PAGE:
Combatting AI Biases in the Financial Sector
The use of explainable AI models is key to avoiding biases for businesses in most sectors of the economy, but especially in finance.
In the United States, credit unions and banks that deny consumers credit cards, car loans, or mortgages without a reasonable explanation may be subject to fines due under the Fair Credit Reporting Act. However, the AI bias is still pervasive in the financial industry.
It’s a problem some government agencies are trying to address, but there’s no easy solution, said Gartner analyst Moutusi Sau.
“Without the existence of common standards across the financial services industry, it becomes difficult to measure what is being treated as bias,” Sau said. “The solution to the bias problem comes down to modeling and should start at the pre-modeling level, taking it to modeling and then post-modeling measurements of deviations.”
Explainability of pre-modeling can eliminate bias in the dataset. At the same time, explainability models allow users to interpret complex patterns. Post-modeling explainability provides explanations for pre-developed models, Sau wrote in a 2021 research paper.
Due to the lack of consensus on creating fair models between government agencies, the financial industry and IT professionals, companies are approaching the problem in different ways.
“Financial services are particularly problematic due to a history of biased practices,” said Jay Budzik, CTO at Zest AI, during an equity roundtable at the ScaleUp:AI conference on April 7.
Zest AI is a financial services provider that develops machine learning software for credit underwriting.
“We believe that credit is broken – that the math that was invented in the 1950s and that really popularized FICO [the credit reporting score] was great at the time, but it also reflected a certain set of social values and norms,” Budzik said in an interview.
The Burbank, Calif.-based vendor provides software and services to banks that allow them to leverage the predictive power of a machine learning model to create a less racially biased and inaccurate rating model.
Its platform uses game theory, an applied mathematical method that analyzes situations where players make interdependent decisions. Zest AI uses this method to analyze how machine learning models make fair loan decisions.
Moutusi SauAnalyst, Gartner
“For fair lending and racial discrimination, it’s also really important because you want to make sure your model isn’t penalizing people…based on something inappropriate,” Budzik said in the interview.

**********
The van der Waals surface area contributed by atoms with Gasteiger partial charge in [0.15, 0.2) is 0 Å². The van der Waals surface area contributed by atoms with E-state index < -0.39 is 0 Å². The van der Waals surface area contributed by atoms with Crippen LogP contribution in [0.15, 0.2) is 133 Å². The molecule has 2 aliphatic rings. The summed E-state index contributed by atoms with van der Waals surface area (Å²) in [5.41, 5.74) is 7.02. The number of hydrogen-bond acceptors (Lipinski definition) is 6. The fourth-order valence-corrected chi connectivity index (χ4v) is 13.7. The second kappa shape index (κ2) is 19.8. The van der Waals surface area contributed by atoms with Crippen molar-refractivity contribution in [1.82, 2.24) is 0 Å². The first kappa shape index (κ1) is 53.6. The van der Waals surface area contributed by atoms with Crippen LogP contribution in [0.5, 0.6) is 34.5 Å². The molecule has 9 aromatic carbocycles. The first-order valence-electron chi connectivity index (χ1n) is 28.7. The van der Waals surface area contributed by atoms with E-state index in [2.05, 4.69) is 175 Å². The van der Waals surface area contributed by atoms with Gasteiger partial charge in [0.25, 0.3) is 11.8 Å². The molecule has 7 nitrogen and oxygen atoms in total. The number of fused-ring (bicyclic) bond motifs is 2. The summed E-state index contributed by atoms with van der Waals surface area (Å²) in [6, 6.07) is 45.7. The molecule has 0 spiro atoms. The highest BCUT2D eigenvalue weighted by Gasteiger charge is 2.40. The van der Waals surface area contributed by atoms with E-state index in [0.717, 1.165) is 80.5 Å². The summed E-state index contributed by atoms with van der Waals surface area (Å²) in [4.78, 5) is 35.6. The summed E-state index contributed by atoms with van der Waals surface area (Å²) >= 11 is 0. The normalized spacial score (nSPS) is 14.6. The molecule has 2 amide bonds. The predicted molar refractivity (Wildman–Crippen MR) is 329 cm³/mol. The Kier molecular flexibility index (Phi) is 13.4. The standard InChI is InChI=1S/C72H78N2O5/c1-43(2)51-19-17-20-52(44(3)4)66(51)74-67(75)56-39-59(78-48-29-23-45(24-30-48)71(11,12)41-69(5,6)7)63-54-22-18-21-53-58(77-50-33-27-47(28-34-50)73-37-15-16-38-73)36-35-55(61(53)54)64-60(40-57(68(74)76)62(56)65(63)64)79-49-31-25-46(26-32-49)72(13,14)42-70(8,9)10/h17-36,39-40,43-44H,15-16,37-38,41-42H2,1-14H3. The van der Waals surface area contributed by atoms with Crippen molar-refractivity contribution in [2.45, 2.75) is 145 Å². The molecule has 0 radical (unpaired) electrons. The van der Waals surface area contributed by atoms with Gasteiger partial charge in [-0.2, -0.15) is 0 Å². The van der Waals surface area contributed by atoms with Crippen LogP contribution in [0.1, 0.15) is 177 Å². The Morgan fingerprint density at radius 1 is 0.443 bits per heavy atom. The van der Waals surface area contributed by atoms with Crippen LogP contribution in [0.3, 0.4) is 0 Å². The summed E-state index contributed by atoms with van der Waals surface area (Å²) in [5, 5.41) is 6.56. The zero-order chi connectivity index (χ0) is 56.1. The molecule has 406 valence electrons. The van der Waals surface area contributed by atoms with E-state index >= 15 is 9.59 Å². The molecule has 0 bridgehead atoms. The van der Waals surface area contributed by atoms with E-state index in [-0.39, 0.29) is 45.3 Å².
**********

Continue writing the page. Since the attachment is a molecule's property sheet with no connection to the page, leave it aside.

In addition to using game theory, the vendor trains models to focus not only on accuracy, but also on fairness – a method it calls “adversarial debiasing”.
This allows Zest AI to inject the notion of fairness into its model training process so that each cycle of data examined by the model is evaluated not only on accuracy, but also on fairness for the protected groups, including including blacks and Hispanics, immigrants and others. . The model then receives feedback from a second model, or “helper”, who tells it whether or not it is fair.
“This method … uses the full power of machine learning and the fact that it can explore billions of alternatives to find the one that achieves a fair outcome, but still provides this high level of accuracy,” said said Budzik.
But adversarial bias is not foolproof, he noted.
“Sometimes we’re not able to find a more accurate and equally accurate model,” he said. This leads to a trade-off approach in which a large amount of precision or even a small amount of precision is traded for fairness.
Another approach to avoiding AI bias in finance
Credit Karma, an Intuit brand, tries to eliminate bias by not using personally identifiable information (PII) data, said Supriya Gupta, chief executive of the personal finance company’s recommendations.
Credit Karma partners with financial institutions that adhere to fair lending practices, Gupta said. Instead of using personal identifiers such as gender and race, the company uses other attributes to provide financial recommendations to the more than 120 million consumers it works with.
Attributes include a person’s credit score, personal transactions, assets, liabilities, loans, income, and how the person pays bills.
Credit Karma runs deep learning models with these attributes to create 35 billion model predictions per day, according to Gupta. These predictions drive the AI engine to predict whether members will be approved for any of the offers they see on Credit Karma. The recommendations also provide insight into ways members could improve their personal finances.
“That’s really the power of AI,” Gupta said.